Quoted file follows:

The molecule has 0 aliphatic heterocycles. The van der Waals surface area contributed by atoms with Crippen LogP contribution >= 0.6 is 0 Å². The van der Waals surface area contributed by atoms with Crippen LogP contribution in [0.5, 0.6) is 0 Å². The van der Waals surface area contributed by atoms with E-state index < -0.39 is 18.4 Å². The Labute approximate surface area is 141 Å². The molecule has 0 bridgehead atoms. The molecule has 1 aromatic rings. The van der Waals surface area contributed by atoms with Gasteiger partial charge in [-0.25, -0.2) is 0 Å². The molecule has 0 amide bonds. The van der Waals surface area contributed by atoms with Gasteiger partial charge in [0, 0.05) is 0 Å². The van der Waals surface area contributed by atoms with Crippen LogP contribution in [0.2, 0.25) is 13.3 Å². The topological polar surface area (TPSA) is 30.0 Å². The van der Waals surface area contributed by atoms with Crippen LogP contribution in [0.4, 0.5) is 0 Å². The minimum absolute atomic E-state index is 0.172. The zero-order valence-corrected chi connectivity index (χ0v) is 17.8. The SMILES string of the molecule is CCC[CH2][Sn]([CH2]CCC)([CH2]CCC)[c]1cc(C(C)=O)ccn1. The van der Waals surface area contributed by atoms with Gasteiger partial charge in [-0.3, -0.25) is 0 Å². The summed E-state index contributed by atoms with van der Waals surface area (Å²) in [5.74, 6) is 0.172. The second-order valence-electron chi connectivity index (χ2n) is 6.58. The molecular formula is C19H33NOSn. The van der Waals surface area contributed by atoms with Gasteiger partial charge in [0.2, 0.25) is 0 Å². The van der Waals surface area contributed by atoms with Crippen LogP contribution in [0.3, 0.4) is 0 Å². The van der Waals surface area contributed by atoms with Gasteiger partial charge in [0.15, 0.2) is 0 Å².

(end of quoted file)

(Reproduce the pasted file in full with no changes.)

The molecule has 0 aliphatic heterocycles. The van der Waals surface area contributed by atoms with Crippen LogP contribution >= 0.6 is 0 Å². The van der Waals surface area contributed by atoms with Crippen LogP contribution in [0.5, 0.6) is 0 Å². The van der Waals surface area contributed by atoms with E-state index < -0.39 is 18.4 Å². The Labute approximate surface area is 141 Å². The molecule has 0 bridgehead atoms. The molecule has 1 aromatic rings. The van der Waals surface area contributed by atoms with Gasteiger partial charge in [-0.25, -0.2) is 0 Å². The molecule has 0 amide bonds. The van der Waals surface area contributed by atoms with Gasteiger partial charge in [0, 0.05) is 0 Å². The van der Waals surface area contributed by atoms with Crippen LogP contribution in [0.2, 0.25) is 13.3 Å². The topological polar surface area (TPSA) is 30.0 Å². The van der Waals surface area contributed by atoms with Crippen LogP contribution in [0.4, 0.5) is 0 Å². The minimum absolute atomic E-state index is 0.172. The zero-order valence-corrected chi connectivity index (χ0v) is 17.8. The SMILES string of the molecule is CCC[CH2][Sn]([CH2]CCC)([CH2]CCC)[c]1cc(C(C)=O)ccn1. The van der Waals surface area contributed by atoms with Gasteiger partial charge in [-0.3, -0.25) is 0 Å². The summed E-state index contributed by atoms with van der Waals surface area (Å²) in [5.74, 6) is 0.172. The second-order valence-electron chi connectivity index (χ2n) is 6.58. The molecular formula is C19H33NOSn. The van der Waals surface area contributed by atoms with Gasteiger partial charge in [0.2, 0.25) is 0 Å². The van der Waals surface area contributed by atoms with Crippen LogP contribution in [0.3, 0.4) is 0 Å². The van der Waals surface area contributed by atoms with Gasteiger partial charge in [0.15, 0.2) is 0 Å².